The Heavens Declare: Looking Closer at Creation to Gain a Bigger Picture of the Creator A movement towards theological and scientific inquiry of our created context… for the glory of God
Impressions of an Either/Or Church Upbringing (Church of Origin)
“Queen Bitch” Theology: What Movie Soundtracks Offer That The Church Does Not (Church of Future)
The Woman Buried Under the Words: The Story of the First Female Apostle and How She Was Erased From Scripture
********************* ‘Formed For Labour, Not For Love’: 19th and 20th Century Women Authors Critique the Evangelical Dualism of Punishing the Body to Save The Soul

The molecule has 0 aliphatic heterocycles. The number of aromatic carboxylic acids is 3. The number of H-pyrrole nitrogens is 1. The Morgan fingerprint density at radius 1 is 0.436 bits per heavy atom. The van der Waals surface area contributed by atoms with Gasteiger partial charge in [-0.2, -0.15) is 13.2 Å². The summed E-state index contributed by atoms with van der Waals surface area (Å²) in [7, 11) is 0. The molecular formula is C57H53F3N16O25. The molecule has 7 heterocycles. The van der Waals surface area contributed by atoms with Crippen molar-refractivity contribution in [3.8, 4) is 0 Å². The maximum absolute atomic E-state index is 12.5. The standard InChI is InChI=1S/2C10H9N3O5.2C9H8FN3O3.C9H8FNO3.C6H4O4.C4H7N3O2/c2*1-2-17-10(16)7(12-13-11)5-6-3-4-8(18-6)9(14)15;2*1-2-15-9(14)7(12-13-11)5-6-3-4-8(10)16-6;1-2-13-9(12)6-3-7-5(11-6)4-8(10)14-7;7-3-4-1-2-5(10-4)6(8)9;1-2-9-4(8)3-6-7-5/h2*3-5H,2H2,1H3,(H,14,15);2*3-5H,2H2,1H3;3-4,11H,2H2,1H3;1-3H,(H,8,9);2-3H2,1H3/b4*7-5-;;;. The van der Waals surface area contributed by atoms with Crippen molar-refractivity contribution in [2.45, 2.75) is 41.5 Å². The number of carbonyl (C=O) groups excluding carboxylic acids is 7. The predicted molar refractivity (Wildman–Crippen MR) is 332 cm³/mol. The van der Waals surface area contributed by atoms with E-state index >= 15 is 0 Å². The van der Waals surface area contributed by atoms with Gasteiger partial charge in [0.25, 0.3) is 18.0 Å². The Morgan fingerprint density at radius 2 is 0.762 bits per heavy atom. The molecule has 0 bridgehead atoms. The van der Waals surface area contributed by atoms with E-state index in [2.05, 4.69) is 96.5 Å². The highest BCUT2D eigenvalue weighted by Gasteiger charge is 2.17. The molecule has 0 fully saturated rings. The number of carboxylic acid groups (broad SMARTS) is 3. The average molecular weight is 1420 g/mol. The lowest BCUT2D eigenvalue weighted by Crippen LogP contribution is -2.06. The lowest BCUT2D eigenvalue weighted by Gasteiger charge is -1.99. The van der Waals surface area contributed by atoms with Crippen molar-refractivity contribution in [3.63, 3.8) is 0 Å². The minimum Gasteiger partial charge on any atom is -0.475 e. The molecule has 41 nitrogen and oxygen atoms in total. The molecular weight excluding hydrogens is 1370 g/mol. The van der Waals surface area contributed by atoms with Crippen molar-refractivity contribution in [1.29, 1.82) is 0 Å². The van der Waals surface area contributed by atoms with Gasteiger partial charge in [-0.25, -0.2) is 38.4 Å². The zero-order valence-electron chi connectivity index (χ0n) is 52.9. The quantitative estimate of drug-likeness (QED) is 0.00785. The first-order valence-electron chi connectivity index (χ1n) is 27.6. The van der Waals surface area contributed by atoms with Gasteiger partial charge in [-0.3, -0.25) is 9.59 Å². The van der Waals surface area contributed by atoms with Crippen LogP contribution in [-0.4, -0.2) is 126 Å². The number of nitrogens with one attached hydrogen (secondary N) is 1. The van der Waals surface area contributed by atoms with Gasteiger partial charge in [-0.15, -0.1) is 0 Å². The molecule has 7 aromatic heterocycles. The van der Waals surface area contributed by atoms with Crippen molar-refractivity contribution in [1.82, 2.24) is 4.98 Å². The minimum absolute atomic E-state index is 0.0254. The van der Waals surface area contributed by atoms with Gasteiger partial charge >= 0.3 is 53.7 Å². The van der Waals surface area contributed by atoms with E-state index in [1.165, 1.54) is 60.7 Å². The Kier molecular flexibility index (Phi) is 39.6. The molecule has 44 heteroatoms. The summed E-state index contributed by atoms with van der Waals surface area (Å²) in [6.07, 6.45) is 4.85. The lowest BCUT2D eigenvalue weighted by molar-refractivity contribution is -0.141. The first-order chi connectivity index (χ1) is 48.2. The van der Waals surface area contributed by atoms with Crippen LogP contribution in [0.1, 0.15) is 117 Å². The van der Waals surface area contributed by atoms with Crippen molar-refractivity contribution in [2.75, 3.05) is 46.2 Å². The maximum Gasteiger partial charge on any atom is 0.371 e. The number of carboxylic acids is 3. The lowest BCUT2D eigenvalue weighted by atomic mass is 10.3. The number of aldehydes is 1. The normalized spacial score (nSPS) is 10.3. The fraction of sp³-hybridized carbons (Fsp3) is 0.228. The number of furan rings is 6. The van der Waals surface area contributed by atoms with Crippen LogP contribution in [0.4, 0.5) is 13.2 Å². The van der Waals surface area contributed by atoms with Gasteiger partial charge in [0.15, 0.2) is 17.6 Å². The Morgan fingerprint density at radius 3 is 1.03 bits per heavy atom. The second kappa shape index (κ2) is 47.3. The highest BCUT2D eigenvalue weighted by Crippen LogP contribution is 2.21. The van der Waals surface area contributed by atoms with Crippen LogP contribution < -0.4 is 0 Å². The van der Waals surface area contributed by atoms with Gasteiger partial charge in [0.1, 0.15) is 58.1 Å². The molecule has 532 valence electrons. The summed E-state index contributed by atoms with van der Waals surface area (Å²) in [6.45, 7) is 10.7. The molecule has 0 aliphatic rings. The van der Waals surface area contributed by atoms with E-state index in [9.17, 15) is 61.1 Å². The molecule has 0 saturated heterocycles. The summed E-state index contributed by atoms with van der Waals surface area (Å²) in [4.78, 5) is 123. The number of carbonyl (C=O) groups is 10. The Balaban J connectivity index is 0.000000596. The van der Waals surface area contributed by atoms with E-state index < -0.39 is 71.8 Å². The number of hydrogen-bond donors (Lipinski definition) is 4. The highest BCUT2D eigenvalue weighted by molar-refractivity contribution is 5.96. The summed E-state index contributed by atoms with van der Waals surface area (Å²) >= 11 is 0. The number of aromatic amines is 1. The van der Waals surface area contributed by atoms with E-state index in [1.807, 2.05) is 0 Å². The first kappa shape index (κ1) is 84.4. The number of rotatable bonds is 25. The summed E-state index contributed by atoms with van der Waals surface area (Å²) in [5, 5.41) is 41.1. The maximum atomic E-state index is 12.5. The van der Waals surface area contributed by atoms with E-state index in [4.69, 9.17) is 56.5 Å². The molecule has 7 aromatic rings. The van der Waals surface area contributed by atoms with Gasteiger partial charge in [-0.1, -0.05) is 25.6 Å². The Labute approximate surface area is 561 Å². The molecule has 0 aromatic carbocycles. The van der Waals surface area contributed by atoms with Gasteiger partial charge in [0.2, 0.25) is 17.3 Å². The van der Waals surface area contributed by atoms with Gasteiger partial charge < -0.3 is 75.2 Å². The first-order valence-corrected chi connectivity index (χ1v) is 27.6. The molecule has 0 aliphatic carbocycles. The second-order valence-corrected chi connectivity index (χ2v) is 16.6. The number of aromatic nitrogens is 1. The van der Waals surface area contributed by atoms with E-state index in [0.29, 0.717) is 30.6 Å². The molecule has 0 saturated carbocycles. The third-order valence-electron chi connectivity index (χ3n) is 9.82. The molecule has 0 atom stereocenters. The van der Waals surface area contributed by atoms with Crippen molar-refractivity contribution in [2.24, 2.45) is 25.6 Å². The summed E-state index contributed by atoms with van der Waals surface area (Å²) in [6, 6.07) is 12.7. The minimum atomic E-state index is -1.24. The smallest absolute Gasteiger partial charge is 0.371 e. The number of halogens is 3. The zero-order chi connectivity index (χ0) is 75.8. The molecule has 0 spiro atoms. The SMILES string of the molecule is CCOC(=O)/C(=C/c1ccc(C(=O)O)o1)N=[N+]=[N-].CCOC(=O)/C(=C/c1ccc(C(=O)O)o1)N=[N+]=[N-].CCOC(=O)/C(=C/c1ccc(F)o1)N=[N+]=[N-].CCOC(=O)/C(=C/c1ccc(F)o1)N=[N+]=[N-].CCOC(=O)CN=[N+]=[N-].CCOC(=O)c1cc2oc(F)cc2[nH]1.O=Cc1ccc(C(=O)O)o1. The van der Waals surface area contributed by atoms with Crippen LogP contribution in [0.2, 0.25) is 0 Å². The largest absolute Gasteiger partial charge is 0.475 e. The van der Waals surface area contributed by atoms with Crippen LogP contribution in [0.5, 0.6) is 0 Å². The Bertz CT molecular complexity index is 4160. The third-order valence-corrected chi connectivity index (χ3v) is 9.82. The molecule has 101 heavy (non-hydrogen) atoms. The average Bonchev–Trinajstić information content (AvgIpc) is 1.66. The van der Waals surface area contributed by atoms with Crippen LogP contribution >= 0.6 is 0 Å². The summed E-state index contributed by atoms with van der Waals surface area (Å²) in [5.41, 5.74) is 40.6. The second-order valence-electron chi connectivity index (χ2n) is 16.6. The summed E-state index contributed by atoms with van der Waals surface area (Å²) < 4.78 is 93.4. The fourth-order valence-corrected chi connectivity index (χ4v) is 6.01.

********************* Remembering Together, Not Reading Alone: The Oral and Aural Gospel of Mark
I don't know which I enjoy more, coming up with titles, or making lists of them. I have no social life, by the way.
I'll be saying goodbye to doing homework between shows (and during act 1) at Intiman as my homework for 2008 is pretty much done and Intiman won't reopen again until half way through Spring term 2009. Now I'll get to resort to my non homework activity at this location: eating a cheeseburger from Dick's Drive In and listening to "This American Life" while waiting for the coffee brewer to rev up before the matinee. I love my various Intiman routines. Today's bartender special: engaging issues of orality in the gospel of Mark. And I love my various Intiman people. I enjoy provoking Chase! (Sorry Ian, no cute pictures of you on hand) Intermission pre-orders. What a lovely spectrum of artificial coloring a la DeKuyper.